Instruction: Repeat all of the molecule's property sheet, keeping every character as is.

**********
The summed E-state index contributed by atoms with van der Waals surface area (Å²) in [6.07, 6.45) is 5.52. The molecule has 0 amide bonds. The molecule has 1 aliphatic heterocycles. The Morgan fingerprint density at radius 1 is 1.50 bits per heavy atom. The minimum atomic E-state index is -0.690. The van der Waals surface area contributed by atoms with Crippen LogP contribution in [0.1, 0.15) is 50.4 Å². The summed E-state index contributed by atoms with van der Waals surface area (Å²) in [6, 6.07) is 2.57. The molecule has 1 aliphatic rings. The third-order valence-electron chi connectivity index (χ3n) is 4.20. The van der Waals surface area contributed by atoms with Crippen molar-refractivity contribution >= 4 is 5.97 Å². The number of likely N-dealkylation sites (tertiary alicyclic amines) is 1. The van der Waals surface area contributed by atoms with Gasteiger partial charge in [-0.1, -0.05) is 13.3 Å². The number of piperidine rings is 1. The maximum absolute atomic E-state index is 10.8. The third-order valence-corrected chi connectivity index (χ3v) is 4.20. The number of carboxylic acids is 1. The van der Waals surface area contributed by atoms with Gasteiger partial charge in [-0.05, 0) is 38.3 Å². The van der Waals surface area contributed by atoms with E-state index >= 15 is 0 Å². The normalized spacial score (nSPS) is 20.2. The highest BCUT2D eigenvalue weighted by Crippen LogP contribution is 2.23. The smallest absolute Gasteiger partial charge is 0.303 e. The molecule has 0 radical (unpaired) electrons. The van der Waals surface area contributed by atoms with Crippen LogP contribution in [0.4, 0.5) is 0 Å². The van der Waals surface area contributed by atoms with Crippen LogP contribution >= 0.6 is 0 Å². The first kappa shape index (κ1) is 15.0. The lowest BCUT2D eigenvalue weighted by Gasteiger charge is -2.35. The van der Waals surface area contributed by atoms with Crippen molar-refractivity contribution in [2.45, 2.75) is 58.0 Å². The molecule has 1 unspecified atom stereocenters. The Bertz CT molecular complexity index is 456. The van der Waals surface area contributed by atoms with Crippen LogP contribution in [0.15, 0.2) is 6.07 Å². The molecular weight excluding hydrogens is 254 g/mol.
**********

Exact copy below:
The summed E-state index contributed by atoms with van der Waals surface area (Å²) in [6.07, 6.45) is 5.52. The molecule has 0 amide bonds. The molecule has 1 aliphatic heterocycles. The Morgan fingerprint density at radius 1 is 1.50 bits per heavy atom. The minimum atomic E-state index is -0.690. The van der Waals surface area contributed by atoms with Crippen LogP contribution in [0.1, 0.15) is 50.4 Å². The summed E-state index contributed by atoms with van der Waals surface area (Å²) in [6, 6.07) is 2.57. The molecule has 1 aliphatic rings. The third-order valence-electron chi connectivity index (χ3n) is 4.20. The van der Waals surface area contributed by atoms with Crippen molar-refractivity contribution >= 4 is 5.97 Å². The number of likely N-dealkylation sites (tertiary alicyclic amines) is 1. The van der Waals surface area contributed by atoms with Gasteiger partial charge in [-0.1, -0.05) is 13.3 Å². The number of piperidine rings is 1. The maximum absolute atomic E-state index is 10.8. The third-order valence-corrected chi connectivity index (χ3v) is 4.20. The number of carboxylic acids is 1. The van der Waals surface area contributed by atoms with Gasteiger partial charge in [-0.05, 0) is 38.3 Å². The van der Waals surface area contributed by atoms with E-state index >= 15 is 0 Å². The normalized spacial score (nSPS) is 20.2. The highest BCUT2D eigenvalue weighted by Crippen LogP contribution is 2.23. The smallest absolute Gasteiger partial charge is 0.303 e. The molecule has 0 radical (unpaired) electrons. The van der Waals surface area contributed by atoms with Crippen LogP contribution in [0.4, 0.5) is 0 Å². The van der Waals surface area contributed by atoms with Crippen LogP contribution >= 0.6 is 0 Å². The first kappa shape index (κ1) is 15.0. The lowest BCUT2D eigenvalue weighted by Gasteiger charge is -2.35. The van der Waals surface area contributed by atoms with Crippen molar-refractivity contribution in [2.45, 2.75) is 58.0 Å². The molecule has 1 unspecified atom stereocenters. The Bertz CT molecular complexity index is 456. The van der Waals surface area contributed by atoms with Crippen LogP contribution in [0.15, 0.2) is 6.07 Å². The molecular weight excluding hydrogens is 254 g/mol.